The last error

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May 20, 2019 Pantelis Ikonomou, a former IAEA nuclear inspector, thinks out loud:

  • Though nuclear proliferation is a paramount global threat, super powers fail to demonstrate sufficient competence in responding.
  • World expectations based on the Non Proliferation Treaty (NPT) that nuclear weapons states will preserve global peace in accordance with their responsibilities are plainly becoming wishful thinking.
  • The authority and competence of the world’s nuclear watchdog, the International Atomic Energy Agency, has been downgraded by its founders and historical proponents, the nuclear weapons states.
  • Denuclearization of North Korea is going nowhere. The pendulum-like rhetoric on both sides, Washington and Pyongyang, combined with the risk of miscalculation or a military error, enlarges the dangerous vicious cycle.
  • Washington might seriously consider the mitigation of Pyongyang’s fears for its security, as Beijing suggests, rather than playing the military threat card. This was after all the prevailing approach in the 2015 Iran nuclear deal
  • US withdrawal from JCPOA (2018) and Iran’s recent announcement of partial withdrawal from it lead to new risky situations. Tomorrow, no one should be surprised.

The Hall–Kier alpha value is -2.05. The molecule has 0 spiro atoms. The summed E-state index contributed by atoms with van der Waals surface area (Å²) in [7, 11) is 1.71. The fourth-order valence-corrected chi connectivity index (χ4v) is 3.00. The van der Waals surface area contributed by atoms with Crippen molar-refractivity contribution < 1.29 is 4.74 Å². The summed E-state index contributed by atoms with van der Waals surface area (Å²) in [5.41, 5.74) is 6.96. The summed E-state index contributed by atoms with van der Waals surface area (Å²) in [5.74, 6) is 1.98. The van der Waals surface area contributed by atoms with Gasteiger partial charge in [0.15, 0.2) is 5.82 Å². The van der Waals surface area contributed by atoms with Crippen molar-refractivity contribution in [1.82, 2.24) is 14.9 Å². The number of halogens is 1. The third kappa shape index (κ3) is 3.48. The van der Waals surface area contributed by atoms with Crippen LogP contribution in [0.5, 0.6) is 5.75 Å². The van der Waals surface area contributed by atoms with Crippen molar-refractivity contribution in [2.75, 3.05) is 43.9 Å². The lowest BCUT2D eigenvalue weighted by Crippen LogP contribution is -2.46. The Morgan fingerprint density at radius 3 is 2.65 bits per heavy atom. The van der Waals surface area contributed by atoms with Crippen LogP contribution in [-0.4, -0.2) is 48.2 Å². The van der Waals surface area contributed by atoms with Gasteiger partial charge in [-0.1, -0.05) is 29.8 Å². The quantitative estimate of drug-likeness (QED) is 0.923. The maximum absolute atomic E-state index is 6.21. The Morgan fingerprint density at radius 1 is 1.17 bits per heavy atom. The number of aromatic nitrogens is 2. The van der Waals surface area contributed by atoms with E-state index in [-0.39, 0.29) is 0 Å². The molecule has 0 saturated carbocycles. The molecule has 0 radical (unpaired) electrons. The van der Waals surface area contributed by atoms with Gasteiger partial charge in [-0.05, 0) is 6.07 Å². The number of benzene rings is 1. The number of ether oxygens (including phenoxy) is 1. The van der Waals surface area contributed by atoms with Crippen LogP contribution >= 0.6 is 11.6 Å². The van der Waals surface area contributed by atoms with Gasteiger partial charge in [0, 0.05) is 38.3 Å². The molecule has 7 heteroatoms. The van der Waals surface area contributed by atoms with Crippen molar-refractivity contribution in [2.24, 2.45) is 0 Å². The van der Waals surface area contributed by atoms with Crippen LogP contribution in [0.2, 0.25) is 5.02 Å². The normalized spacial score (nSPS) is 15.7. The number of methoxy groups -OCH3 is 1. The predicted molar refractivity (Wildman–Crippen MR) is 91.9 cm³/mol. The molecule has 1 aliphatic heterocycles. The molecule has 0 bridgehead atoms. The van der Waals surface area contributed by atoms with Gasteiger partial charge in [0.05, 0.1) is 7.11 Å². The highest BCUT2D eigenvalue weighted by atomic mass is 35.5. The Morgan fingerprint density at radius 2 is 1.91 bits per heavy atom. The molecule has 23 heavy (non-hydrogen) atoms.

• At the same time, US National Security Strategy (2017) and the Pentagon’s Nuclear Posture Review (2018) both stated that American nuclear capability will be strengthened and its nuclear arsenal modernized. Reason given: deterrence of Russia.
  • On a precisely equivalent level are President Putin’s repeated statements (2018-2019): Russia needs to maintain its super power status through advanced nuclear capabilities.
  • The rest of the “legal” nuclear club – China, the UK, and France – follow suit. Why not? – they might ask.
  • In parallel, the de facto non-NPT nuclear weapons states, India, Pakistan, most probably Israel and now North Korea, keep developing their nuclear arsenals and ballistic capabilities.
  • Moreover, more nuclear candidates, are getting ready for their geopolitical nuclear race.
  • Unfortunately, nuclear issues are complex, making a sound solution of nuclear crises difficult even for strong, authoritarian, and ambitious world leaders.
  • Nuclear armaments are not a financial or political game. They are the leading global threat to human civilization.
  •  It is time to getting serious. The speed of developments makes derailing of constraints on nuclear weapons control likely. That would be the last human error.

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